Wales dig unearths 800 year old town defences


Eight hundred year old defences that once protected medieval Flint have been discovered during an archaeological dig in Flint. The excavation at Coleshill Street has also unearthed pottery dating back to the 17th century and a tobacco pipe thought to be from the 19th century.

Wales dig unearths 800 year old town defences
Archaeologists Pete Spencer and Heidi Archer looking for 
ancient artifacts [Credit: Daily Post]

Experts from Archaeology Wales have been working at the former maisonnette site for the last fortnight ahead of the town centre’s major redevelopment. A team of archaeologists will be on-site until the end of August and hope to find even more artefacts dating back to the 13th century.

Flint Castle and the fortified town were the first to be built in Wales by Edward I of England in 1277. The town was enclosed by double banks and ditches to protect it from Prince of Wales Llewelyn ap Gruffydd’s troops.

Archaeology Wales project manager Kate Pitt told the Daily Post: “The site is known to be within the medieval town and across the site we’ve got the 13th century bank and ditch from Edward’s defended town linked to Flint Castle.”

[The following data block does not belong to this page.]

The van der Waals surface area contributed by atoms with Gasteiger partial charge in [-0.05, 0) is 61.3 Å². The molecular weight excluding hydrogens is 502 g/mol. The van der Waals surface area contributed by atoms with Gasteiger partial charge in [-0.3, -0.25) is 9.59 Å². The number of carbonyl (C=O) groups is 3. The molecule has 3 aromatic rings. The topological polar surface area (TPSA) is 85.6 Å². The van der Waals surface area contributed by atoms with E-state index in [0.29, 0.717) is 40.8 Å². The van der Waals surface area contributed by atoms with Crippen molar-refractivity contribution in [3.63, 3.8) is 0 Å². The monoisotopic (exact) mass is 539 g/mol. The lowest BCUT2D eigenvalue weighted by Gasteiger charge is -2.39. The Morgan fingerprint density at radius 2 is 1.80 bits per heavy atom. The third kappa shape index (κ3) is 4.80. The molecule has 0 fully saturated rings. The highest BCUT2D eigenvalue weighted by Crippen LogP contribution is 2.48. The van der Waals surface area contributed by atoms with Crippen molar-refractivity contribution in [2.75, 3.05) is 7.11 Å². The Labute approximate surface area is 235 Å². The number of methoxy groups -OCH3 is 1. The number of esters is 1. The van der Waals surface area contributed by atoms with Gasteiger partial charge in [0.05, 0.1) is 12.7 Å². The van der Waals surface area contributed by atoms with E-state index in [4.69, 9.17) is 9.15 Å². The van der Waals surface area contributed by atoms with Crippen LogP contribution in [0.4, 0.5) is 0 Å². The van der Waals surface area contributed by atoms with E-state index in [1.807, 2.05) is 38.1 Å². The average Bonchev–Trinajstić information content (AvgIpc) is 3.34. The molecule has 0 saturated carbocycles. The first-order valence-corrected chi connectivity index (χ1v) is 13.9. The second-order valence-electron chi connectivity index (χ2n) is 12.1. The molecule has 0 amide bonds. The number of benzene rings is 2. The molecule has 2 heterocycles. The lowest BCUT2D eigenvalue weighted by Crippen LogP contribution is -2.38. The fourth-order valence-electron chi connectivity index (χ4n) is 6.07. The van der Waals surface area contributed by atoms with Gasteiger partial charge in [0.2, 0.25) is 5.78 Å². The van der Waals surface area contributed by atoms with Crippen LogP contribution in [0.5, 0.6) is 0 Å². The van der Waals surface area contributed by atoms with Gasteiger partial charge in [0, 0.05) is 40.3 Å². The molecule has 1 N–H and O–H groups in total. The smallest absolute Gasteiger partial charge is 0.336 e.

Initially the site was cleared using a JCB before archaeologists began to meticulously dig the trenches by hand.

Wales dig unearths 800 year old town defences
Chris Smith, site supervisor pretends to smoke a 1850’s pipe 
found at the site [Credit: Daily Post]

Kate said: “It appears that the ditch is cut quite steeply downwards, as you would expect for a defensive ditch, making it much harder to cross and attack the town. The lower fills of the ditch are of red sandy-silt clay, which may indicate the ditch was filled with tidal water, similarly to the moat around Flint Castle itself.”

Other finds have included shards of 17th pottery that Kate believes may have been from serving dishes as well as a tobacco pipe dating back to around 1850, which when cleaned will go on display at museums.

Kate said: “So far we’re half way down digging the ditch and have some 17th century pottery and tobacco pipe. It’s been really nice to get some finds because that allows us to date the deposits. It will all be cleaned and catalogued and will eventually go to the museum with the report of what we’ve found.”

Kate added: “It’s quite rare to for us to get to have a look at such a large area of the town all in one go. It is a very exciting opportunity and we’ve also had lots of people walking by asking us what we’re doing and what we’ve found which has been really nice too. We’re going to be going down further over the next week hoping to get back deposits from the 1200s.”

Author: Sarah Hodgson | Source: Daily Post [May 29, 2015]